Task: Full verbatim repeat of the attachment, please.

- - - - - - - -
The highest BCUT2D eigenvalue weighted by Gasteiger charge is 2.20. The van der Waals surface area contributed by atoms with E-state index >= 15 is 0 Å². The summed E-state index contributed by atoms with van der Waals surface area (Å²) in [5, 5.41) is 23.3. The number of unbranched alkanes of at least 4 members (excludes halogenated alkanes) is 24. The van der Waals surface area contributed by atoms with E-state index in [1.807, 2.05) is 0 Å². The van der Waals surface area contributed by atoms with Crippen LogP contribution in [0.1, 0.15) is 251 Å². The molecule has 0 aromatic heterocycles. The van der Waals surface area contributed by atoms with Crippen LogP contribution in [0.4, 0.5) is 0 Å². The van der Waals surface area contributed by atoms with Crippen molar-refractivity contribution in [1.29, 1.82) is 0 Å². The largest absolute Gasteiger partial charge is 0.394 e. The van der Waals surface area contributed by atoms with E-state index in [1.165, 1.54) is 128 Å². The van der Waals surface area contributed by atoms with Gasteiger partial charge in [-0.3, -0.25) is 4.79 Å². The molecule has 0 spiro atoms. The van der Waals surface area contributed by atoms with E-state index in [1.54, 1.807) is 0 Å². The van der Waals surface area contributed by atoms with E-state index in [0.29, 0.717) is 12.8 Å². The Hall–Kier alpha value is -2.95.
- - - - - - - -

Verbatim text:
The highest BCUT2D eigenvalue weighted by Gasteiger charge is 2.20. The van der Waals surface area contributed by atoms with E-state index >= 15 is 0 Å². The summed E-state index contributed by atoms with van der Waals surface area (Å²) in [5, 5.41) is 23.3. The number of unbranched alkanes of at least 4 members (excludes halogenated alkanes) is 24. The van der Waals surface area contributed by atoms with E-state index in [1.807, 2.05) is 0 Å². The van der Waals surface area contributed by atoms with Crippen LogP contribution in [0.1, 0.15) is 251 Å². The molecule has 0 aromatic heterocycles. The van der Waals surface area contributed by atoms with Crippen LogP contribution in [0.4, 0.5) is 0 Å². The van der Waals surface area contributed by atoms with Crippen molar-refractivity contribution in [1.29, 1.82) is 0 Å². The largest absolute Gasteiger partial charge is 0.394 e. The van der Waals surface area contributed by atoms with E-state index in [1.165, 1.54) is 128 Å². The van der Waals surface area contributed by atoms with Gasteiger partial charge in [-0.3, -0.25) is 4.79 Å². The molecule has 0 spiro atoms. The van der Waals surface area contributed by atoms with E-state index in [1.54, 1.807) is 0 Å². The van der Waals surface area contributed by atoms with E-state index in [0.29, 0.717) is 12.8 Å². The Hall–Kier alpha value is -2.95.